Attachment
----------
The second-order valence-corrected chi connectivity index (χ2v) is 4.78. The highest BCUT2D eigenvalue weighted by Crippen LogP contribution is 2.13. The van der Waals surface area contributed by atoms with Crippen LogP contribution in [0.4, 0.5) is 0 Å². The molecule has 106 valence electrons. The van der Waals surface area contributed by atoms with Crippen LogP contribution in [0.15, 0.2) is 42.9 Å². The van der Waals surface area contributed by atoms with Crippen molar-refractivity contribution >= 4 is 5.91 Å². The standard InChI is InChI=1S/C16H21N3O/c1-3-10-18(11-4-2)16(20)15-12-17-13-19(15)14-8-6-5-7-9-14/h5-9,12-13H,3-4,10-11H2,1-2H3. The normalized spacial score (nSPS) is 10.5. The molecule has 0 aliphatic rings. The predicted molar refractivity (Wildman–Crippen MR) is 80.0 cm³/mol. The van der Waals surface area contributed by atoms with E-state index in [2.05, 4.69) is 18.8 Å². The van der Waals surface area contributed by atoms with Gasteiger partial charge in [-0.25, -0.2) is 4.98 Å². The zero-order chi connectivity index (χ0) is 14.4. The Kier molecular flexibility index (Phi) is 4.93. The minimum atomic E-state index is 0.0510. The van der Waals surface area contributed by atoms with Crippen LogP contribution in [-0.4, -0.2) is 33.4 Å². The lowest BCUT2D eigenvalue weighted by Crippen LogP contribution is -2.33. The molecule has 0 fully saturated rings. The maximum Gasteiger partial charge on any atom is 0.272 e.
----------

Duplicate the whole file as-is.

The second-order valence-corrected chi connectivity index (χ2v) is 4.78. The highest BCUT2D eigenvalue weighted by Crippen LogP contribution is 2.13. The van der Waals surface area contributed by atoms with Crippen LogP contribution in [0.4, 0.5) is 0 Å². The molecule has 106 valence electrons. The van der Waals surface area contributed by atoms with Crippen LogP contribution in [0.15, 0.2) is 42.9 Å². The van der Waals surface area contributed by atoms with Crippen molar-refractivity contribution >= 4 is 5.91 Å². The standard InChI is InChI=1S/C16H21N3O/c1-3-10-18(11-4-2)16(20)15-12-17-13-19(15)14-8-6-5-7-9-14/h5-9,12-13H,3-4,10-11H2,1-2H3. The normalized spacial score (nSPS) is 10.5. The molecule has 0 aliphatic rings. The predicted molar refractivity (Wildman–Crippen MR) is 80.0 cm³/mol. The van der Waals surface area contributed by atoms with E-state index in [2.05, 4.69) is 18.8 Å². The van der Waals surface area contributed by atoms with Gasteiger partial charge in [-0.25, -0.2) is 4.98 Å². The zero-order chi connectivity index (χ0) is 14.4. The Kier molecular flexibility index (Phi) is 4.93. The minimum atomic E-state index is 0.0510. The van der Waals surface area contributed by atoms with Crippen LogP contribution in [-0.4, -0.2) is 33.4 Å². The lowest BCUT2D eigenvalue weighted by Crippen LogP contribution is -2.33. The molecule has 0 fully saturated rings. The maximum Gasteiger partial charge on any atom is 0.272 e.